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Battery Materials

Today, rechargeable ion-batteries power everything from tablets and smartphones to electric cars. Our work focuses on understanding the fundamental crystallographic transformations during charge-discharge cycles of battery materials and how we can optimize performance through in-depth understanding of the structure of battery materials.  

There is currently a call for entirely different battery concepts designed for mobile purposes as well as stationary electricity storage e.g. in the power grid. The technological solutions to these challenges rely on development of the inorganic electrode materials inside ion-batteries (cathode and anode). They are responsible for the intercalation of alkali-ions which move in and out of the structure upon charge and discharge.

In the Iversen group, we develop ion-batteries by combining material synthesis with actual battery assembly into coin-cells (using the products). The coin-cells are subsequently tested and the material characteristics analyzed with respect to e.g. power density, number of cycles, internal electrical resistance, etc. All of this is further evaluated against the crystal structure of the materials through “live” (in situ) X-ray diffraction measurements during charge or discharge. These data are collected with an in-house diffractometer. They reveal the structural changes which occur with the migration of alkali ions in/out of the electrodes, and grant insight in the fundamental reasons behind the observed performance of the cells. This knowledge, in turn, leads to new synthesis attempts of improved materials and iteration as already described.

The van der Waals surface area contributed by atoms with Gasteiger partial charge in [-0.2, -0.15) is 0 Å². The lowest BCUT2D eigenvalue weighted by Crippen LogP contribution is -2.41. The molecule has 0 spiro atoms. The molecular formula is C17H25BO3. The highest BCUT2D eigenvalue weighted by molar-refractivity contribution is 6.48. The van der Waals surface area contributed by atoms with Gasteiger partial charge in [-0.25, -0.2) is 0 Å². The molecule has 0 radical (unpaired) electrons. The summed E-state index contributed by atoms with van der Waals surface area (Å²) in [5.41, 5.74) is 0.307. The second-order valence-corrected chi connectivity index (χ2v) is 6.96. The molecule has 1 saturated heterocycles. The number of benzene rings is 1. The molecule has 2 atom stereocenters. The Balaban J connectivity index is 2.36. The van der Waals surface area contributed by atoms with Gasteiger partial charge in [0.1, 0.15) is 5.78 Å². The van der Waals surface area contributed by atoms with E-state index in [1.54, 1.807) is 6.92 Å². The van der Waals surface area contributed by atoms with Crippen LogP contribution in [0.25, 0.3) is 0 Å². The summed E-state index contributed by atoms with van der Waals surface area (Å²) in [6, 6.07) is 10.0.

These experimental approaches are combined with a theoretical view of battery performance, namely computer simulation of alkali-ion migration pathways in the crystal lattice. Evaluation of these intercalation channels further improves the understanding of how and why battery performance is affected, especially when compared to the X-ray diffraction data mentioned above.

Material Examples

Click on the links below to find out more about the battery materials we have studied within the Iversen group.  

  MnO2    Li4Ti5O12  
  TiO2  SnO2  LiFePO4